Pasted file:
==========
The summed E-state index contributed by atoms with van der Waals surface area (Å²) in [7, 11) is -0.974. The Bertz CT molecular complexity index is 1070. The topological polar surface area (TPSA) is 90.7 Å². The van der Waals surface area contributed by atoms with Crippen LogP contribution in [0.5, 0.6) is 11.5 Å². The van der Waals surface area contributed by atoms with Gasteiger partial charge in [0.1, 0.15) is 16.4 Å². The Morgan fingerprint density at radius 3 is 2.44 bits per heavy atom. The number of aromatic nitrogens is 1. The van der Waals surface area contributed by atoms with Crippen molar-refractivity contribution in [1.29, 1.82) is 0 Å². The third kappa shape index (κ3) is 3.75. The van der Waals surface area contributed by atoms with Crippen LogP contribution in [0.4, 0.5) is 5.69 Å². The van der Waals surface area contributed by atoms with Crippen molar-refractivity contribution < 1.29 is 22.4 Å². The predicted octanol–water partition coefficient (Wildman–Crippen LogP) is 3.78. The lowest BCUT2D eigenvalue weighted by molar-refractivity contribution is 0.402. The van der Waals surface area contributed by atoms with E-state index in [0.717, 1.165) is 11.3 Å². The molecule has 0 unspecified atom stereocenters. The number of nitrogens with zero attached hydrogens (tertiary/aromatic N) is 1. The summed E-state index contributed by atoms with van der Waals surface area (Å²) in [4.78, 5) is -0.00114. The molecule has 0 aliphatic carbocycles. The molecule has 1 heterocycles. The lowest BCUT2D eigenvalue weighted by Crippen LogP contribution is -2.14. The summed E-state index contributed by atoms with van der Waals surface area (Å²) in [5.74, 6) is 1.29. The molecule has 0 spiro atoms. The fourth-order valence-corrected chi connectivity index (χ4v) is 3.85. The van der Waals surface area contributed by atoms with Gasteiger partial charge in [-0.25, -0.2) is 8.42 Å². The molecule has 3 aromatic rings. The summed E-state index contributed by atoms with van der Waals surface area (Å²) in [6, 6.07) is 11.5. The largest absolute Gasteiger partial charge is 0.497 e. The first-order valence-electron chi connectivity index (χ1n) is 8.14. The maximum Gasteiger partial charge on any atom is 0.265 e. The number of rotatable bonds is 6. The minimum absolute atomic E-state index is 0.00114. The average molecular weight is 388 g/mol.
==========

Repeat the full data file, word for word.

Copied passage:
The summed E-state index contributed by atoms with van der Waals surface area (Å²) in [7, 11) is -0.974. The Bertz CT molecular complexity index is 1070. The topological polar surface area (TPSA) is 90.7 Å². The van der Waals surface area contributed by atoms with Crippen LogP contribution in [0.5, 0.6) is 11.5 Å². The van der Waals surface area contributed by atoms with Gasteiger partial charge in [0.1, 0.15) is 16.4 Å². The Morgan fingerprint density at radius 3 is 2.44 bits per heavy atom. The number of aromatic nitrogens is 1. The van der Waals surface area contributed by atoms with Crippen molar-refractivity contribution in [1.29, 1.82) is 0 Å². The third kappa shape index (κ3) is 3.75. The van der Waals surface area contributed by atoms with Crippen LogP contribution in [0.4, 0.5) is 5.69 Å². The van der Waals surface area contributed by atoms with Crippen molar-refractivity contribution < 1.29 is 22.4 Å². The predicted octanol–water partition coefficient (Wildman–Crippen LogP) is 3.78. The lowest BCUT2D eigenvalue weighted by molar-refractivity contribution is 0.402. The van der Waals surface area contributed by atoms with E-state index in [0.717, 1.165) is 11.3 Å². The molecule has 0 unspecified atom stereocenters. The number of nitrogens with zero attached hydrogens (tertiary/aromatic N) is 1. The summed E-state index contributed by atoms with van der Waals surface area (Å²) in [4.78, 5) is -0.00114. The molecule has 0 aliphatic carbocycles. The molecule has 1 heterocycles. The lowest BCUT2D eigenvalue weighted by Crippen LogP contribution is -2.14. The summed E-state index contributed by atoms with van der Waals surface area (Å²) in [5.74, 6) is 1.29. The molecule has 0 spiro atoms. The fourth-order valence-corrected chi connectivity index (χ4v) is 3.85. The van der Waals surface area contributed by atoms with Gasteiger partial charge in [-0.25, -0.2) is 8.42 Å². The molecule has 3 aromatic rings. The summed E-state index contributed by atoms with van der Waals surface area (Å²) in [6, 6.07) is 11.5. The largest absolute Gasteiger partial charge is 0.497 e. The first-order valence-electron chi connectivity index (χ1n) is 8.14. The maximum Gasteiger partial charge on any atom is 0.265 e. The number of rotatable bonds is 6. The minimum absolute atomic E-state index is 0.00114. The average molecular weight is 388 g/mol.